Texas was a cascade failure of energy infrastructure, not renewables

February 27, 2021

What we have witnessed in Texas was a cascade failure of energy infrastructure. The storms tripped an increased demand while power plants were undergoing routine maintenance, which was made worse by insufficient regulatory oversight meaning Texan authorities didn’t require energy assets to be resilient enough for winter.

Suddenly, there were issues with water, food, heat and health for millions of people. It isn’t just Texas. Places around the world, including the UK and California, have seen unusual grid instability.

Blame has been foisted onto Texas’ renewables, but the primary driver of the crisis was the loss of nearly 30 gigawatt-hours of gas, coal and nuclear generation in the state. The global push towards renewable energy has highlighted problems with ageing grid networks, but it also offers a solution.

Reducing greenhouse gas emissions requires widespread use of renewable sources, mainly wind and solar. But these cannot be controlled like so-called dispatchable sources such as natural gas and nuclear power.

After all, we aren’t in charge of when the sun shines or the wind blows. The result is that renewable energy produces more energy than is needed sometimes and not enough at others. For example, during 2020 over 1,500 gigawatt-hours – enough to power 250,000 homes for a year – of renewable electricity production went unused in California. In the UK, there was more wind energy available than could be used on 75 per cent of days last year.

As we saw in Texas, grid instability, combined with extreme weather events, can have a shocking knock-on effect.

This story has been playing out in Oxford, where a consortium of partners, including Invinity, are supporting the development of the Energy Superhub Oxford. It’s an ambitious project aiming to decarbonise transport and residential heating, which means a large-scale transition from fuel to electricity.

Storage comes in to play to address the inevitable stress on the electric network when everyone charges their car at the same time or turns up the heating on a cold morning, or, as in the case of Texas, when temperatures unexpectedly plummet. It effectively creates a fail-safe for the grid, to ensure there is always a constant supply of energy.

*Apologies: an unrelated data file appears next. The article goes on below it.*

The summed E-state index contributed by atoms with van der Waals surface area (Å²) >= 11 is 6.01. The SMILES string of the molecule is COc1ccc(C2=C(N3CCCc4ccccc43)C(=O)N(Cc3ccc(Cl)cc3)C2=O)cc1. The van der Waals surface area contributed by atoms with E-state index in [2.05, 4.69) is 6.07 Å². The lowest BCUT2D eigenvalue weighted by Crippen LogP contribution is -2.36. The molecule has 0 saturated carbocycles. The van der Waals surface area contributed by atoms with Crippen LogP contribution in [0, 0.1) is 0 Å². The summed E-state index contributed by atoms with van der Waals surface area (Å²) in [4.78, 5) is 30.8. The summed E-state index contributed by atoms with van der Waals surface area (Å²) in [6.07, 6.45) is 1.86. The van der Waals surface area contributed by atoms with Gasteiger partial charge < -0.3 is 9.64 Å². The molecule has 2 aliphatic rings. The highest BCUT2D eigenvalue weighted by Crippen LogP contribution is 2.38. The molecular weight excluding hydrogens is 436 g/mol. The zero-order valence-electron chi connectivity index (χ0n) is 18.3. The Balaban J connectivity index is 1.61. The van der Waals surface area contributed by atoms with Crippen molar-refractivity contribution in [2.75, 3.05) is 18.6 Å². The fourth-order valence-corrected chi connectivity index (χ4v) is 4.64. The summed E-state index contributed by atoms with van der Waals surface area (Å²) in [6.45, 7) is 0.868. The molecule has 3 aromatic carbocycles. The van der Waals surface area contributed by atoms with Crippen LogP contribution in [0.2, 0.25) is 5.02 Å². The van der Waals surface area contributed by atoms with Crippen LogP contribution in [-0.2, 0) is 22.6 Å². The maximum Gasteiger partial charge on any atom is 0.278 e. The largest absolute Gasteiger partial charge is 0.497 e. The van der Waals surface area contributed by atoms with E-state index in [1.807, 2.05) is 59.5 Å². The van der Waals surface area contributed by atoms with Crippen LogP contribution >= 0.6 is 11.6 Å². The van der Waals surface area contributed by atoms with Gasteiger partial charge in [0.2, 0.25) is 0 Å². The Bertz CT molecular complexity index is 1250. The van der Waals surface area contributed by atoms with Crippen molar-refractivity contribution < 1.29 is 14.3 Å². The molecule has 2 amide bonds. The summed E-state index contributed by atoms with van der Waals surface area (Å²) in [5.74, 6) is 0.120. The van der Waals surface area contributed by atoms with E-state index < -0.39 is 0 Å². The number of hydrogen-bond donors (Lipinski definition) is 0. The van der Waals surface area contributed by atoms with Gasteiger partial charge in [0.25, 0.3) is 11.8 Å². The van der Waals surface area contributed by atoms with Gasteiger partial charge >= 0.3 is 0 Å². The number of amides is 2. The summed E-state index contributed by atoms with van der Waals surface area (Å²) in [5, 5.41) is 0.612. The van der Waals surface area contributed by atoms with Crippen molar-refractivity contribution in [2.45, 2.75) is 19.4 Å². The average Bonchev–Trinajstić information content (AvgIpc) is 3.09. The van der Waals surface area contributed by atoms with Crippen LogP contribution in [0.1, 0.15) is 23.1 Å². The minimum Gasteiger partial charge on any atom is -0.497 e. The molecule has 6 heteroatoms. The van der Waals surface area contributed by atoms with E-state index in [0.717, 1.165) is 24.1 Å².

The Energy Superhub Oxford Project is home to the largest hybrid energy storage system of its kind. It combines lithium-ion batteries, which we are all familiar with, and “flow” batteries. Both are connected to the national grid.

Lithium-ion batteries work well with the grid when they are not used heavily, day in and day out. Think of old cell phones, you run the battery down all day and then charge it up all night, this sort of heavy use eventually degrades the capacity to a point where it is unusable.

A decarbonised global energy system will rely on a plethora of energy storage. The Texas crisis made that abundantly clear. Lithium-ion, hydrogen and flow will all have a part to play, applied where each is best suited.

It was recently estimated that the UK will require up to 30 gigawatt hours (30,000 MWh) of energy storage to meet net-zero targets. This is the equivalent of over 500 Energy Superhub Oxford projects and can only be addressed with the entire spectrum of storage technologies working in concert or independently as the use demands.

Addressing the climate crisis is an unprecedented opportunity for energy storage. But even more important is the opportunity to build a net-zero energy structure that is robust and resilient. That is a goal we can all work toward.